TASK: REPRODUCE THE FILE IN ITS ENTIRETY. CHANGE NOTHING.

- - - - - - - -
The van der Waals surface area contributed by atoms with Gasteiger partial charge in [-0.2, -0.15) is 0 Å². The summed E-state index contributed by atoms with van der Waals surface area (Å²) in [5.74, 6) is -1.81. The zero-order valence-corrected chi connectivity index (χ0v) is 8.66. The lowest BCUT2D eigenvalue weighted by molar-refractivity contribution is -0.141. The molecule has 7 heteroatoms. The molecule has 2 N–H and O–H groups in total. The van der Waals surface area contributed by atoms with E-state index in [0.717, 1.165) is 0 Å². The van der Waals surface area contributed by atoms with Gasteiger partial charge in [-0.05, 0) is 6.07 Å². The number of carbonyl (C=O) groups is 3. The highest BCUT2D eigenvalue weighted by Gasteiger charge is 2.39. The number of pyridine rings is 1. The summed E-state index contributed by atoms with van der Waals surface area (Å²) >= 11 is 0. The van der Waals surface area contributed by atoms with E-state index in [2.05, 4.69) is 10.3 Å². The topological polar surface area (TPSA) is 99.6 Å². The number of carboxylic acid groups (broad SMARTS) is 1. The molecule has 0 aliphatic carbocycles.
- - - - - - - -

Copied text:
The van der Waals surface area contributed by atoms with Gasteiger partial charge in [-0.2, -0.15) is 0 Å². The summed E-state index contributed by atoms with van der Waals surface area (Å²) in [5.74, 6) is -1.81. The zero-order valence-corrected chi connectivity index (χ0v) is 8.66. The lowest BCUT2D eigenvalue weighted by molar-refractivity contribution is -0.141. The molecule has 7 heteroatoms. The molecule has 2 N–H and O–H groups in total. The van der Waals surface area contributed by atoms with E-state index in [0.717, 1.165) is 0 Å². The van der Waals surface area contributed by atoms with Gasteiger partial charge in [-0.05, 0) is 6.07 Å². The number of carbonyl (C=O) groups is 3. The highest BCUT2D eigenvalue weighted by Gasteiger charge is 2.39. The number of pyridine rings is 1. The summed E-state index contributed by atoms with van der Waals surface area (Å²) >= 11 is 0. The van der Waals surface area contributed by atoms with E-state index in [2.05, 4.69) is 10.3 Å². The topological polar surface area (TPSA) is 99.6 Å². The number of carboxylic acid groups (broad SMARTS) is 1. The molecule has 0 aliphatic carbocycles.